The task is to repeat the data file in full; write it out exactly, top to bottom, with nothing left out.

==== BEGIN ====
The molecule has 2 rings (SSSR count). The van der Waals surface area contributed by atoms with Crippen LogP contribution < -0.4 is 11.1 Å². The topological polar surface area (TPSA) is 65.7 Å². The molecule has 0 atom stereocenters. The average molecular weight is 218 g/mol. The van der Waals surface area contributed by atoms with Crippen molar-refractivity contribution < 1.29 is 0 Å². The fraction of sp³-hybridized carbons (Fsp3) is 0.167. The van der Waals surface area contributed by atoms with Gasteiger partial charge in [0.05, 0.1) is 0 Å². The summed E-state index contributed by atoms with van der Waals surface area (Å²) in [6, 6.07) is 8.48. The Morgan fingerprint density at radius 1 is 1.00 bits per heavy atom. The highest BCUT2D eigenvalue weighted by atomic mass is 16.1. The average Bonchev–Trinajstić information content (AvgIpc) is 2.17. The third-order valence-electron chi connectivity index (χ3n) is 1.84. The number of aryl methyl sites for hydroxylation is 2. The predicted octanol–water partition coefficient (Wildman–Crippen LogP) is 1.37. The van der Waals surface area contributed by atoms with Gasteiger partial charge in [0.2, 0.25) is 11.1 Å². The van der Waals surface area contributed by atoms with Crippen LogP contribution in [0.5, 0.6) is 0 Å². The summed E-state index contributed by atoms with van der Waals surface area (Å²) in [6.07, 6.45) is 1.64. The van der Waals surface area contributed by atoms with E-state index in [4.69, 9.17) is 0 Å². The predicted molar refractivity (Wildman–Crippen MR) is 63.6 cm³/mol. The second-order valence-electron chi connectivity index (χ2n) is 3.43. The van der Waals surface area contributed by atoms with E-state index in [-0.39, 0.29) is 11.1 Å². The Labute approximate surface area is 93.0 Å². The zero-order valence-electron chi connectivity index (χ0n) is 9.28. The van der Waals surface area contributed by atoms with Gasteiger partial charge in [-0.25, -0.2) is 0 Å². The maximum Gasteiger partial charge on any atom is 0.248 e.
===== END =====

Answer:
The molecule has 2 rings (SSSR count). The van der Waals surface area contributed by atoms with Crippen LogP contribution < -0.4 is 11.1 Å². The topological polar surface area (TPSA) is 65.7 Å². The molecule has 0 atom stereocenters. The average molecular weight is 218 g/mol. The van der Waals surface area contributed by atoms with Crippen molar-refractivity contribution < 1.29 is 0 Å². The fraction of sp³-hybridized carbons (Fsp3) is 0.167. The van der Waals surface area contributed by atoms with Gasteiger partial charge in [0.05, 0.1) is 0 Å². The summed E-state index contributed by atoms with van der Waals surface area (Å²) in [6, 6.07) is 8.48. The Morgan fingerprint density at radius 1 is 1.00 bits per heavy atom. The highest BCUT2D eigenvalue weighted by atomic mass is 16.1. The average Bonchev–Trinajstić information content (AvgIpc) is 2.17. The third-order valence-electron chi connectivity index (χ3n) is 1.84. The number of aryl methyl sites for hydroxylation is 2. The predicted octanol–water partition coefficient (Wildman–Crippen LogP) is 1.37. The van der Waals surface area contributed by atoms with Gasteiger partial charge in [0.2, 0.25) is 11.1 Å². The van der Waals surface area contributed by atoms with Crippen LogP contribution in [0.5, 0.6) is 0 Å². The summed E-state index contributed by atoms with van der Waals surface area (Å²) in [6.07, 6.45) is 1.64. The van der Waals surface area contributed by atoms with E-state index in [4.69, 9.17) is 0 Å². The predicted molar refractivity (Wildman–Crippen MR) is 63.6 cm³/mol. The second-order valence-electron chi connectivity index (χ2n) is 3.43. The van der Waals surface area contributed by atoms with E-state index in [-0.39, 0.29) is 11.1 Å². The Labute approximate surface area is 93.0 Å². The zero-order valence-electron chi connectivity index (χ0n) is 9.28. The van der Waals surface area contributed by atoms with Gasteiger partial charge in [-0.25, -0.2) is 0 Å². The maximum Gasteiger partial charge on any atom is 0.248 e.